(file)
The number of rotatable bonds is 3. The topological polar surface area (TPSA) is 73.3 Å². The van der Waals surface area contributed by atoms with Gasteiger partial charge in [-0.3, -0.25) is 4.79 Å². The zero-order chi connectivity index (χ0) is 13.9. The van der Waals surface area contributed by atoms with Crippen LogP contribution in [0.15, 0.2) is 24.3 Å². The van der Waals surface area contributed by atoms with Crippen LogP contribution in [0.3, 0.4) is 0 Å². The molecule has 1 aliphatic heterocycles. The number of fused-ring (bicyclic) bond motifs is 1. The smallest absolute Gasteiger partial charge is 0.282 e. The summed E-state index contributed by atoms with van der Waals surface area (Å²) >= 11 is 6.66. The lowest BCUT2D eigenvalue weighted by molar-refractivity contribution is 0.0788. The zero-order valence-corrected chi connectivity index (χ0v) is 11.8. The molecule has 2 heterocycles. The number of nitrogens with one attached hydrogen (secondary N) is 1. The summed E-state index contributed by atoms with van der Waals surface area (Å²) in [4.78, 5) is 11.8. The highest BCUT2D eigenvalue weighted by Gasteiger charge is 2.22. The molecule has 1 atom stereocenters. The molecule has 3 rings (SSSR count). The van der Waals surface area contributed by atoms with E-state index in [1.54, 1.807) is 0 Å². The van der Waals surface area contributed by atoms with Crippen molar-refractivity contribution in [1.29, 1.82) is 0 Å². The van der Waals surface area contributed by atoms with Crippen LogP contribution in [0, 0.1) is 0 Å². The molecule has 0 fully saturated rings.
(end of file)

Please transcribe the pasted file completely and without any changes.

The number of rotatable bonds is 3. The topological polar surface area (TPSA) is 73.3 Å². The van der Waals surface area contributed by atoms with Gasteiger partial charge in [-0.3, -0.25) is 4.79 Å². The zero-order chi connectivity index (χ0) is 13.9. The van der Waals surface area contributed by atoms with Crippen LogP contribution in [0.15, 0.2) is 24.3 Å². The van der Waals surface area contributed by atoms with Crippen LogP contribution in [0.3, 0.4) is 0 Å². The molecule has 1 aliphatic heterocycles. The number of fused-ring (bicyclic) bond motifs is 1. The smallest absolute Gasteiger partial charge is 0.282 e. The summed E-state index contributed by atoms with van der Waals surface area (Å²) >= 11 is 6.66. The lowest BCUT2D eigenvalue weighted by molar-refractivity contribution is 0.0788. The zero-order valence-corrected chi connectivity index (χ0v) is 11.8. The molecule has 2 heterocycles. The number of nitrogens with one attached hydrogen (secondary N) is 1. The summed E-state index contributed by atoms with van der Waals surface area (Å²) in [4.78, 5) is 11.8. The highest BCUT2D eigenvalue weighted by Gasteiger charge is 2.22. The molecule has 1 atom stereocenters. The molecule has 3 rings (SSSR count). The van der Waals surface area contributed by atoms with E-state index in [1.54, 1.807) is 0 Å². The van der Waals surface area contributed by atoms with Crippen molar-refractivity contribution in [1.29, 1.82) is 0 Å². The van der Waals surface area contributed by atoms with Crippen LogP contribution in [0, 0.1) is 0 Å². The molecule has 0 fully saturated rings.